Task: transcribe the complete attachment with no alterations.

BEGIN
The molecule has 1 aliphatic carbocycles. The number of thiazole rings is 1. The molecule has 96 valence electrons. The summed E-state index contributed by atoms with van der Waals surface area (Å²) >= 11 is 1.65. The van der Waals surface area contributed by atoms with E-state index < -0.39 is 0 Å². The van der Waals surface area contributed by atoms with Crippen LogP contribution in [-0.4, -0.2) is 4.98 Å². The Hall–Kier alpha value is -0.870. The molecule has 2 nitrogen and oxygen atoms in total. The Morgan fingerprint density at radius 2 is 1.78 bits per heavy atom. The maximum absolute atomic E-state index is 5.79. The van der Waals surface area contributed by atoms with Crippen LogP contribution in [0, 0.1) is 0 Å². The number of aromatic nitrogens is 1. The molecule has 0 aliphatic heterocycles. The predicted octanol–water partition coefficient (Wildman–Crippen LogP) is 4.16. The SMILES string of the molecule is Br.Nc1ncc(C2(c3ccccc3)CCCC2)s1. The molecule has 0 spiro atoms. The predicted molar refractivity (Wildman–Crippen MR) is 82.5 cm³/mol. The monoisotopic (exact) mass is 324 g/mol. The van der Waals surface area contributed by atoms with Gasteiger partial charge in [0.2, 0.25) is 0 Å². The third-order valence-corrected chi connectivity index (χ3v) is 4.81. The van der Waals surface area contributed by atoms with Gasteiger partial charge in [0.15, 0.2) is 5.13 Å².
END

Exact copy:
The molecule has 1 aliphatic carbocycles. The number of thiazole rings is 1. The molecule has 96 valence electrons. The summed E-state index contributed by atoms with van der Waals surface area (Å²) >= 11 is 1.65. The van der Waals surface area contributed by atoms with E-state index < -0.39 is 0 Å². The van der Waals surface area contributed by atoms with Crippen LogP contribution in [-0.4, -0.2) is 4.98 Å². The Hall–Kier alpha value is -0.870. The molecule has 2 nitrogen and oxygen atoms in total. The Morgan fingerprint density at radius 2 is 1.78 bits per heavy atom. The maximum absolute atomic E-state index is 5.79. The van der Waals surface area contributed by atoms with Crippen LogP contribution in [0, 0.1) is 0 Å². The number of aromatic nitrogens is 1. The molecule has 0 aliphatic heterocycles. The predicted octanol–water partition coefficient (Wildman–Crippen LogP) is 4.16. The SMILES string of the molecule is Br.Nc1ncc(C2(c3ccccc3)CCCC2)s1. The molecule has 0 spiro atoms. The predicted molar refractivity (Wildman–Crippen MR) is 82.5 cm³/mol. The monoisotopic (exact) mass is 324 g/mol. The van der Waals surface area contributed by atoms with Gasteiger partial charge in [0.2, 0.25) is 0 Å². The third-order valence-corrected chi connectivity index (χ3v) is 4.81. The van der Waals surface area contributed by atoms with Gasteiger partial charge in [0.15, 0.2) is 5.13 Å².